Tennessee & Idaho Are Using Cruel Attacks to Dismiss Lawsuits Against Their Abortion Bans

A woman denied emergency abortion lacks standing to sue because she's since had her tubes tied, Tennessee said in a nonsense motion to dismiss her suit.

Tennessee & Idaho Are Using Cruel Attacks to Dismiss Lawsuits Against Their Abortion Bans
Nicole Blackmon of Tennessee, left, and Jennifer Adkins of Idaho, are both suing their states to clarify what circumstances qualify under the “medical emergency” exceptions of their states’ abortion bans. Photo:Splash Cinema/Center for Reproductive Rights

Attorneys general for Tennessee and Idaho both filed motions to dismiss abortion rights lawsuits brought by the Center for Reproductive Rights in their states this week. In both cases, their motions use cruel language and personal attacks against the plaintiffs—women who have been directly impacted by the states’ abortion bans and are seeking to clarify what circumstances fall under the narrow exception for medical emergencies that these bans claim to include.

Tennessee’s motion, filed Wednesday, claims that plaintiff Nicole Blackmon—who says she suffered “physical and emotional torture” from being forced to carry a nonviable pregnancy for months—doesn’t have standing to sue because she’s since had her tubes tied. The state suggests this limits the chances that she’ll become pregnant and be personally impacted by the ban again and that it’s insufficient for her to “sue so ‘no one else’ will suffer.” Meanwhile, Idaho’s motion filed earlier this week claims the state ban is an attempt to prioritize “by all legal means, live childbirth over abortion,” regardless of fetal conditions that could be antithetical to life.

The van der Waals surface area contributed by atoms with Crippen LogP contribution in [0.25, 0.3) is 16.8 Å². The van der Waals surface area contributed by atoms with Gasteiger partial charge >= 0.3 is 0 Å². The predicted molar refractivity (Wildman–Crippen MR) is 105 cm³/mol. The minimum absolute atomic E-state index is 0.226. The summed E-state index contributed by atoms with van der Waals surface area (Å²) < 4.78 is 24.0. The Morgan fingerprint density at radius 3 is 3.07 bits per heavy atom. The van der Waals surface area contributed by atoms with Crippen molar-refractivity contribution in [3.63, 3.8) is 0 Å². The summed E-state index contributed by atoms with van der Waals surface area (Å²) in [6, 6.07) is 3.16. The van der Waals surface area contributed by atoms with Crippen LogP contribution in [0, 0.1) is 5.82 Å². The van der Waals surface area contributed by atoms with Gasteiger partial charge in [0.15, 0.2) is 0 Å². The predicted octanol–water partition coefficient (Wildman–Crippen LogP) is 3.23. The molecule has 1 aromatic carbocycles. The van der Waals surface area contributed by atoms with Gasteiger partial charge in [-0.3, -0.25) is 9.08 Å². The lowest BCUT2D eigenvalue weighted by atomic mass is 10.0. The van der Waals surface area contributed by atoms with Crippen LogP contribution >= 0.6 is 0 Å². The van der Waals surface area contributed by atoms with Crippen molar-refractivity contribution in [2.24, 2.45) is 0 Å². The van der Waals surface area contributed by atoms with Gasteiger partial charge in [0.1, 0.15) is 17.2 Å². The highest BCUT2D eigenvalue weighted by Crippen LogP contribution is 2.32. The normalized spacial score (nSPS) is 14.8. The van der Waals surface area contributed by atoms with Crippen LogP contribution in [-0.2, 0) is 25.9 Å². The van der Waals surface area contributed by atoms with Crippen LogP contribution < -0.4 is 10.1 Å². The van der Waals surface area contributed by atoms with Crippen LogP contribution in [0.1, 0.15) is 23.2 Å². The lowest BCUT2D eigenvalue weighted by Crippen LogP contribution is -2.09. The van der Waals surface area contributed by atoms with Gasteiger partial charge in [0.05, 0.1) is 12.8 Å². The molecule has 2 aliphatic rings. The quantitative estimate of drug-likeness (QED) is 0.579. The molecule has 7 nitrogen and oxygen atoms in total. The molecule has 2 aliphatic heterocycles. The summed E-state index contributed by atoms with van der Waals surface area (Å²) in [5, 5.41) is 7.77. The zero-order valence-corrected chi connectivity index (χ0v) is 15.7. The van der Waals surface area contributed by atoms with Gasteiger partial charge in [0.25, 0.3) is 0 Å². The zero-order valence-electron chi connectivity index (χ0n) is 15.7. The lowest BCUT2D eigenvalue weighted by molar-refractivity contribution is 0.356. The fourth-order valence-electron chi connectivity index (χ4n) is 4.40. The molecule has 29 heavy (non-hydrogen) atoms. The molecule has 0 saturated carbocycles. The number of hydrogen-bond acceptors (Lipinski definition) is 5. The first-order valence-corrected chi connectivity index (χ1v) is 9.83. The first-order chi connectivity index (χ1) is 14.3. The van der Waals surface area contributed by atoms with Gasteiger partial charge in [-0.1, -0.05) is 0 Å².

Tennessee bans abortion beginning at conception with exceptions only for endangerment to the life of the pregnant person, to preserve their health, or if the fetus isn’t viable. Three women who were denied emergency abortion care and two doctors are suing to demand that the state clarify what is included under the umbrella of these narrow exceptions. Idaho also bans abortion beginning at conception with exceptions only for endangerment of the life of the pregnant person and rape and incest. Four women who were denied emergency abortion care, two doctors, and Idaho Academy of Family Physicians are suing the state, also demanding clarification for when emergency abortions are permitted under these exceptions.

What we’re seeing from Tennessee and Idaho closely reflects the cruelty and callousness of other anti-abortion state attorneys general who have worked to throw out lawsuits challenging their bans—often enough, by leveling personal attacks at the plaintiffs. In July, lawyers for Texas fought another suit by the Center for Reproductive Rights, also to clarify an exception for threats to the pregnant person’s life, by making arguments similar to Tennessee’s. The state claimed that because some of the plaintiffs’ fertility had been jeopardized by pregnancy complications and being denied timely emergency abortion care, these women didn’t have standing to sue because it was less likely they’d become pregnant and need to seek abortion care again. One of the plaintiffs called this framing “infuriating” and “ironic,” adding, “Do they not realize the reason why I might not be able to get pregnant again is because of what happened to me as a result of the laws that they support?”